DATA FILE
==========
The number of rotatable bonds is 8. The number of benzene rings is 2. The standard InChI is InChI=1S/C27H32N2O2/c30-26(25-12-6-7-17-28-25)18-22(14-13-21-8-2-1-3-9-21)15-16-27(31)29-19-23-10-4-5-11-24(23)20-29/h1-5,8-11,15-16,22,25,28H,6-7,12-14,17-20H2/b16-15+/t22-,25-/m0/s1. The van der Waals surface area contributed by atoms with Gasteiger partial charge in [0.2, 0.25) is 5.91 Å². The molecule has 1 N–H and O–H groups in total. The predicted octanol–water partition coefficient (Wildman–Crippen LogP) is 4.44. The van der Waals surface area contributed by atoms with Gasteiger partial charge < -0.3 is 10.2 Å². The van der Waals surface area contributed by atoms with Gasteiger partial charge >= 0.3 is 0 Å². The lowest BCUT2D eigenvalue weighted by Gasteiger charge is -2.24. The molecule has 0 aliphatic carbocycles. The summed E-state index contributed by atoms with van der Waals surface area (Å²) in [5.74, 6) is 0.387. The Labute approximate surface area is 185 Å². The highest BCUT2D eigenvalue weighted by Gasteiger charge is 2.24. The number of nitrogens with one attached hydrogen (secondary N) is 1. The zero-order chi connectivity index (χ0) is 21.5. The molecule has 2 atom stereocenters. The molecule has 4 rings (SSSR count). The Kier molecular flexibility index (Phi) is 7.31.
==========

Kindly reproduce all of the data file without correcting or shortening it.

The number of rotatable bonds is 8. The number of benzene rings is 2. The standard InChI is InChI=1S/C27H32N2O2/c30-26(25-12-6-7-17-28-25)18-22(14-13-21-8-2-1-3-9-21)15-16-27(31)29-19-23-10-4-5-11-24(23)20-29/h1-5,8-11,15-16,22,25,28H,6-7,12-14,17-20H2/b16-15+/t22-,25-/m0/s1. The van der Waals surface area contributed by atoms with Gasteiger partial charge in [0.2, 0.25) is 5.91 Å². The molecule has 1 N–H and O–H groups in total. The predicted octanol–water partition coefficient (Wildman–Crippen LogP) is 4.44. The van der Waals surface area contributed by atoms with Gasteiger partial charge < -0.3 is 10.2 Å². The van der Waals surface area contributed by atoms with Gasteiger partial charge >= 0.3 is 0 Å². The lowest BCUT2D eigenvalue weighted by Gasteiger charge is -2.24. The molecule has 0 aliphatic carbocycles. The summed E-state index contributed by atoms with van der Waals surface area (Å²) in [5.74, 6) is 0.387. The Labute approximate surface area is 185 Å². The highest BCUT2D eigenvalue weighted by Gasteiger charge is 2.24. The number of nitrogens with one attached hydrogen (secondary N) is 1. The zero-order chi connectivity index (χ0) is 21.5. The molecule has 2 atom stereocenters. The molecule has 4 rings (SSSR count). The Kier molecular flexibility index (Phi) is 7.31.